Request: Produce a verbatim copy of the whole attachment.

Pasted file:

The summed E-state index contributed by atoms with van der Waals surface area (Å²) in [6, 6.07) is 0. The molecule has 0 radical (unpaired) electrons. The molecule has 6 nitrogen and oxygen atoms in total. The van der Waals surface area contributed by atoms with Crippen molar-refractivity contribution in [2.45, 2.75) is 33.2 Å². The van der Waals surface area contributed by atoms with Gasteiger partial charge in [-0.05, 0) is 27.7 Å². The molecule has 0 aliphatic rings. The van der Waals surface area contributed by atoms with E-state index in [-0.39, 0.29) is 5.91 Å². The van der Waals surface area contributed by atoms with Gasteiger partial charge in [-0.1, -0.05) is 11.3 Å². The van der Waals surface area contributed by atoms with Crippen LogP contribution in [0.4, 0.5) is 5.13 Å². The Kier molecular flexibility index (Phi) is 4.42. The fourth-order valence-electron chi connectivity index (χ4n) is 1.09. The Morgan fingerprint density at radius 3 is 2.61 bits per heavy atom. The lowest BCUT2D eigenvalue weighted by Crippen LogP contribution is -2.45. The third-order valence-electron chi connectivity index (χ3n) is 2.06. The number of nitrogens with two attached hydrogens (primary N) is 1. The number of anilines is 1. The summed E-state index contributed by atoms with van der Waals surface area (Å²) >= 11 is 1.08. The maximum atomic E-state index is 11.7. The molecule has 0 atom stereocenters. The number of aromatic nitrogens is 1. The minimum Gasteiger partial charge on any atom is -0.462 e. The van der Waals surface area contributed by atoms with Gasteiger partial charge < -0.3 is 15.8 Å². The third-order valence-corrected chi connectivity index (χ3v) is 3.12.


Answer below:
The summed E-state index contributed by atoms with van der Waals surface area (Å²) in [6, 6.07) is 0. The molecule has 0 radical (unpaired) electrons. The molecule has 6 nitrogen and oxygen atoms in total. The van der Waals surface area contributed by atoms with Crippen molar-refractivity contribution in [2.45, 2.75) is 33.2 Å². The van der Waals surface area contributed by atoms with Gasteiger partial charge in [-0.05, 0) is 27.7 Å². The molecule has 0 aliphatic rings. The van der Waals surface area contributed by atoms with E-state index in [-0.39, 0.29) is 5.91 Å². The van der Waals surface area contributed by atoms with Gasteiger partial charge in [-0.1, -0.05) is 11.3 Å². The van der Waals surface area contributed by atoms with Crippen LogP contribution in [0.4, 0.5) is 5.13 Å². The Kier molecular flexibility index (Phi) is 4.42. The fourth-order valence-electron chi connectivity index (χ4n) is 1.09. The Morgan fingerprint density at radius 3 is 2.61 bits per heavy atom. The lowest BCUT2D eigenvalue weighted by Crippen LogP contribution is -2.45. The third-order valence-electron chi connectivity index (χ3n) is 2.06. The number of nitrogens with two attached hydrogens (primary N) is 1. The number of anilines is 1. The summed E-state index contributed by atoms with van der Waals surface area (Å²) >= 11 is 1.08. The maximum atomic E-state index is 11.7. The molecule has 0 atom stereocenters. The number of aromatic nitrogens is 1. The minimum Gasteiger partial charge on any atom is -0.462 e. The van der Waals surface area contributed by atoms with Gasteiger partial charge < -0.3 is 15.8 Å². The third-order valence-corrected chi connectivity index (χ3v) is 3.12.